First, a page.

The North Palawan block, Philippines: its relation to the Asian Mainland and its role in the evolution of the South China Sea

Author : N.H. Holloway
Publication : Bulletin of the Geological Society of Malaysia
Page : 19-58
Volume Number : 14
Year : 1981

Bulletin of the Geological Society of Malaysia, Volume 14, Dec. 1981, pp. 19 – 58

The North Palawan Block, Philippines: its relation to the Asian Mainland and its role in the evolution of the South China Sea


Phillips Petroleum Company Far East, Singapore


Abstract: The island of Mindoro, the northern part of Palawan island and the Reed Bank area (southwestern Philippines) together constitute a continental fragment, the North Palawan block, lying within an island arc-oceanic setting. The Permian to Palaeogene rocks of the block indicate a geological origin and history contrasting with that of the remainder of the Philippine Archipelago, and suggest that the North Palawan block, once occupied a pre-drift position contiguous with the South China mainland.

Four prominent pre-Neogene regional unconformities are recognised both on and offshore the China mainland, in Taiwan and in the Palawan block. The synchrony of these unconformities and the facies relationships of the unconformity-bounded sedimentary units strongly suggest a common pre-Neogene history for all these areas. By contrast, throughout the Palawan area, an important regional unconformity occurs at the top of the Middle Miocene which is absent from the Asian mainland.

Extension in the South China Sea Basin since the Mesozoic, which has separated the North Palawan block from the Asian mainland, has been approximately uniform from west to east. However, there is strong evidence to suggest that this extension has been achieved by temporally separated phases of continental crustal attenuation and more recent sea-floor spreading.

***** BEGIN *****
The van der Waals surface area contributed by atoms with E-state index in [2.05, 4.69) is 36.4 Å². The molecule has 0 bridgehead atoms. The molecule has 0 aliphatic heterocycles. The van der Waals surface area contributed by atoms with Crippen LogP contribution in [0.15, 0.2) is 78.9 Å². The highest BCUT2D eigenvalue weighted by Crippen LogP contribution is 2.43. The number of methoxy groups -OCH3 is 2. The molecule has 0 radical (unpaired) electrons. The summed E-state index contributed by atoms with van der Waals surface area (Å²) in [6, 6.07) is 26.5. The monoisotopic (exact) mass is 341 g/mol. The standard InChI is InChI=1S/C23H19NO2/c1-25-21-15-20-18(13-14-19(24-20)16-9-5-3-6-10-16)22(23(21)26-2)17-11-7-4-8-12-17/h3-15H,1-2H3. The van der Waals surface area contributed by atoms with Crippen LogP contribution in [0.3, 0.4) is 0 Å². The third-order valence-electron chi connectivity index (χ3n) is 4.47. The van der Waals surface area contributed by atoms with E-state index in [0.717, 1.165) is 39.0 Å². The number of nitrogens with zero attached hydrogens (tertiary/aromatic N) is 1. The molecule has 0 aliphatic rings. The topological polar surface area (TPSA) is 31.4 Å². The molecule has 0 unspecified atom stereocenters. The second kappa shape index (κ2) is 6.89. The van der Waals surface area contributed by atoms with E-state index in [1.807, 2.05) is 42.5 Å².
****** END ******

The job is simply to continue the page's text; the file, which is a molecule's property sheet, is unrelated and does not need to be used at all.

From the above observations and using the most recent magnetic spreading anomaly data for the South China Sea, a suite of palinspastic reconstructions has been compiled. This shows the evolution of the South China Sea area from the Late Triassic to the Pliocene. The reconstructions illustrate amongst other things: (1) the convergent continental margin setting of the North Palawan block during much of the Jurassic and Cretaceous; (2) the Late Cretaceous inception of the Philippine island arc system; (3) the subsequent anticlockwise rotation of the arc system from the Late Eocene onwards; (4) the Palaeocene to Mid-Miocene opening of the South China Sea, and (5) the Early to Mid-Miocene colIision between the North Palawan block and the Palawan subduction system.